After the training I did 200 sit ups, as we usually do,
and then it was time for showering and the dinner buffet.
Tomorrow is cardio in the morning, which I would skip
even if I wasn't hurt. I'm gonna take some pictures of Emma for an article
about her in our hometowns biggest newspaper. :)
(The picture added is from the mobile phone store at Big C. Thailands newest brand name "j-fone"! Wonder what apple thinks of that one..) ;)
I got my first MMA training two days ago, since Marcus
(the head coach for MMA here) is back at the gym again. The class wasn't so
big. Only about 4 people... But it's kinda nice since we get a lot of space to
train in the cage.
Marcus jiu jitsu is really good and relaxed. Everytime I try to move an inch,
it's like I'm giving him 10 new submissions. It's really good for me that he is
my size also (about 70 kg), since all the black belts I've trained with before
has been at least 10-20 kg heavier than me.
I feel that I am out of my game on the ground.. Probably since I haven't really
trained in over a month, because I've had so much to do with work and selling
the apartment at home, and my sickness of course. Not trying to make excuses
for my mistakes, but I know that I'm giving away more than I'm supposed to and
I think to long before I act than I usually do. Thinking about starting to read
through my "jiu jitsu journal" where I write down all the things I
learn, just so I can refresh my memory a bit.
I talked to Marcus before the first class about the possibility to fight MMA in
Asia. He said that maybe I could fight in Malaysia or Singapore at some MMA
events over there. Or maybe in China.
Not sure that I want to fight in China though, because they usually make
mismatches and have the referee break up the fighters when the "non
Chinese" fighter is having an advantage, just to make it easier for the
Chinese fighter to win. And if it goes the distance, it doesn't really matter
how well the foreign fighter was doing, since it's almost always gonna be the
Chinese fighter that gets the judges' decision. And also, I don't feel like I'm
at that level of fighting yet, that the Pro fights in China usually have. Maybe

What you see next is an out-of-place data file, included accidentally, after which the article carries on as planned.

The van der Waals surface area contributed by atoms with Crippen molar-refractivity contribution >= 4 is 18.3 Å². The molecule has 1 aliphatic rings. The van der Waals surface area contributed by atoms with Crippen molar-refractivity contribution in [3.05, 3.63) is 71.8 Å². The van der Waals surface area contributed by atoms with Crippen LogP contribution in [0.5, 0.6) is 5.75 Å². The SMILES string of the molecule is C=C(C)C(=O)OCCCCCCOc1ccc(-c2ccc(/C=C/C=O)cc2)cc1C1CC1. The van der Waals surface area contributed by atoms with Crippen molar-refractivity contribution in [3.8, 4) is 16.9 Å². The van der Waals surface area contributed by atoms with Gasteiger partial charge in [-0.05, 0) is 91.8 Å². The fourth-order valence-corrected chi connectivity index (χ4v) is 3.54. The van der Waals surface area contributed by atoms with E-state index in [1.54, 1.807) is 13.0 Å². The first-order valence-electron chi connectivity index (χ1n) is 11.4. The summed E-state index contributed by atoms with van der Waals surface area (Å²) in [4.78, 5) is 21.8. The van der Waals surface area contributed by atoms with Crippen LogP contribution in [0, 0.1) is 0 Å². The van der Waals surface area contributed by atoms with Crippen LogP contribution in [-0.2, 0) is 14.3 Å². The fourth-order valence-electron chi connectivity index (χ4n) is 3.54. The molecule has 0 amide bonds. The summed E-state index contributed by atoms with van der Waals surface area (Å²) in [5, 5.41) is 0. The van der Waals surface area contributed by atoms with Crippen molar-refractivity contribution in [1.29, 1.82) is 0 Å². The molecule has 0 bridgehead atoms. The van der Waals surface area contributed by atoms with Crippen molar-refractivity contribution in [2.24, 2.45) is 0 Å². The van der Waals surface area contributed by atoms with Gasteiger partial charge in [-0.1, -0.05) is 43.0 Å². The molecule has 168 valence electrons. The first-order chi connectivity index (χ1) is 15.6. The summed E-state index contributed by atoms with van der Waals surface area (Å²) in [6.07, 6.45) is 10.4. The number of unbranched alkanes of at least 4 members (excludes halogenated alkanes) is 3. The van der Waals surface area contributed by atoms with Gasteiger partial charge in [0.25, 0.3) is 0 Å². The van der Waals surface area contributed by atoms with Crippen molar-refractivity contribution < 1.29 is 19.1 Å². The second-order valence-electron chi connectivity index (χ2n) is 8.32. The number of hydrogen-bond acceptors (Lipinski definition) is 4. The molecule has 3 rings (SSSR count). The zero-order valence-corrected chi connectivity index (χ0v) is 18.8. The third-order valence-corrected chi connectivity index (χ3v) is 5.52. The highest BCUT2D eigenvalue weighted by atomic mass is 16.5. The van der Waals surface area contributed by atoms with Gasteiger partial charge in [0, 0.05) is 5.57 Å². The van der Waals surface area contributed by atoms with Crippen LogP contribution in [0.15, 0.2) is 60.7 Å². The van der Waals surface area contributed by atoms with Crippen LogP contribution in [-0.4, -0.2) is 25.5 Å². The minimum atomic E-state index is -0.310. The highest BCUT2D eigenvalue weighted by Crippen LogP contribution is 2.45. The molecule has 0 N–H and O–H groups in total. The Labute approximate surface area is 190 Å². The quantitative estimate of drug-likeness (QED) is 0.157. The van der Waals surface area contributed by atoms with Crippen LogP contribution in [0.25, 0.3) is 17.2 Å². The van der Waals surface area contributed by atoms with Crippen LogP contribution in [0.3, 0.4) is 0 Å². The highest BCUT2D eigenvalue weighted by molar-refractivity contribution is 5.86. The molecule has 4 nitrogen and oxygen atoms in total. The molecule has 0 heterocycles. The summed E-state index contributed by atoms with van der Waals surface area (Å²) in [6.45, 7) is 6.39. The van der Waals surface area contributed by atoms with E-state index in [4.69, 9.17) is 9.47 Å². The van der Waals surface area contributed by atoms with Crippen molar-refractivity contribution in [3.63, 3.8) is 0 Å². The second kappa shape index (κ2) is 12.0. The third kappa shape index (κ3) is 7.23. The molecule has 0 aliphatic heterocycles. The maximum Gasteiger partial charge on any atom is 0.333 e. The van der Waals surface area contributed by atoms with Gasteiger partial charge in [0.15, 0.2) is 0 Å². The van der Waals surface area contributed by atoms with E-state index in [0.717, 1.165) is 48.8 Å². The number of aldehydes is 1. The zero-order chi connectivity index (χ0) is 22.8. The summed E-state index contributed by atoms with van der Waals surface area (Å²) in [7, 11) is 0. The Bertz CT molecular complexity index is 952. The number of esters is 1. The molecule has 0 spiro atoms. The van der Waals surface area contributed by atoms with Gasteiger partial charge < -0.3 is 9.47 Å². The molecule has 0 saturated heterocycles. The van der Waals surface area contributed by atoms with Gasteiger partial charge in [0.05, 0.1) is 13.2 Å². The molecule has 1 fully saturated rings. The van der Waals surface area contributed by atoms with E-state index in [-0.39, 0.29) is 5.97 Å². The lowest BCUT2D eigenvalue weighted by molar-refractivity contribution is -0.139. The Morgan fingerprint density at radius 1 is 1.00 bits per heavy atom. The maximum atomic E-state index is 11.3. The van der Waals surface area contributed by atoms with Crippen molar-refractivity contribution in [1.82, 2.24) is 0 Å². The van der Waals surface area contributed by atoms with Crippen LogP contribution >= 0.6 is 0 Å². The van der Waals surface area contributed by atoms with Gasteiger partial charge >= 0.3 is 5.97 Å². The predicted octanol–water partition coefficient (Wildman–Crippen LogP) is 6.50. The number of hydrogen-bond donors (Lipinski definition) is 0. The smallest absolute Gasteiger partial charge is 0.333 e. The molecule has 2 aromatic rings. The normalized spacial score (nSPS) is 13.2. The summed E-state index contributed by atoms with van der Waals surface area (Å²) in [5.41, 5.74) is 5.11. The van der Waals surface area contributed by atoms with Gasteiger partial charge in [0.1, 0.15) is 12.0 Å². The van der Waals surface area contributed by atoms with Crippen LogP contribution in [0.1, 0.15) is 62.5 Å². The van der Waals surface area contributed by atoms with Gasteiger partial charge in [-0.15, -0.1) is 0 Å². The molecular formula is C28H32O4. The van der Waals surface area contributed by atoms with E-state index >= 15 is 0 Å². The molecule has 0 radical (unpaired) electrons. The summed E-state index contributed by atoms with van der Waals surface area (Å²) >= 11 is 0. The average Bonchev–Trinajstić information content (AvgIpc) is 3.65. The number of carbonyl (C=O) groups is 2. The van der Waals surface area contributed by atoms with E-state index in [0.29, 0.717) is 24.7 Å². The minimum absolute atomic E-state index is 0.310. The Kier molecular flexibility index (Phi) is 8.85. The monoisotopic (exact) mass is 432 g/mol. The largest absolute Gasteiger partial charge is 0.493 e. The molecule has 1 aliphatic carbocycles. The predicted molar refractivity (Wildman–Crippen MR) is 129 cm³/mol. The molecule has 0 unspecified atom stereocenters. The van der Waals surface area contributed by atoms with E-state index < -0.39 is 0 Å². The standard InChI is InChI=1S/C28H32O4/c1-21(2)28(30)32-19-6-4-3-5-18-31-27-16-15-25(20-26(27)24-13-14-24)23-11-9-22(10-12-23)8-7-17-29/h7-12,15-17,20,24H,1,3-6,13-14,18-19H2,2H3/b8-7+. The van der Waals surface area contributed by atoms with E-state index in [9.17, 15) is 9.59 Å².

at the end of the year! :)
The first MMA class we were starting to beat up Vaughn with G'n'P (Ground and
pound, or "strikes on the ground"). He had a helmet on and every
person had 2 minutes each on him, without letting him get any rest. We did that
for a while and then we had g'n'p sparring working 2 and 2.
The second MMA class was offense and defense up against the cage. The person
with the back against the cage was suppose to try and reverse the positions or
get off the cage and the other guy was trying to get a takedown.
I felt that I actually did pretty good, since I haven't done much cage
training. Of course Vaughn did smash me a bit and did some pretty hard
takedowns.. I guess he is starting to get more and more into fight mode and
sometimes I guess his "fight mode rage" takes over a bit. It's ok though.
I try to be a good training partner even though it might hurt sometimes. ;)
After the training I sat down with the Chinese guy and talked a bit. He told me
some things about China and how it works with the martial arts there, and I
"kinda" learned how to pronounce "jeet kune do" the right
way. (Or "ONE right way" at least..) Not at all like I've said it
before when I've been training at "Östersunds Jeet Kune Do".
Then I went to the boxing ring and had some clinch sparring with the Thai
trainers and two of the younger Muay Thai fighters, where one (I think his name
was Kim) is having a fight in just a few days and the other one is also
fighting MMA with 6 fights already.
It was really hard to get Kim to lower his head at all and to get any space to
get my knees in on him, even though he probably weighs only about 60 kg.
Had a lot of fun clinching with an older trainer named Boo. I am not really
good at clinching. But since I can use some things from wrestling, when I have
my underhooks in, as long as I don't trip him with my legs, I could still throw
him around some. And I even got some Thai clinch right and some knees.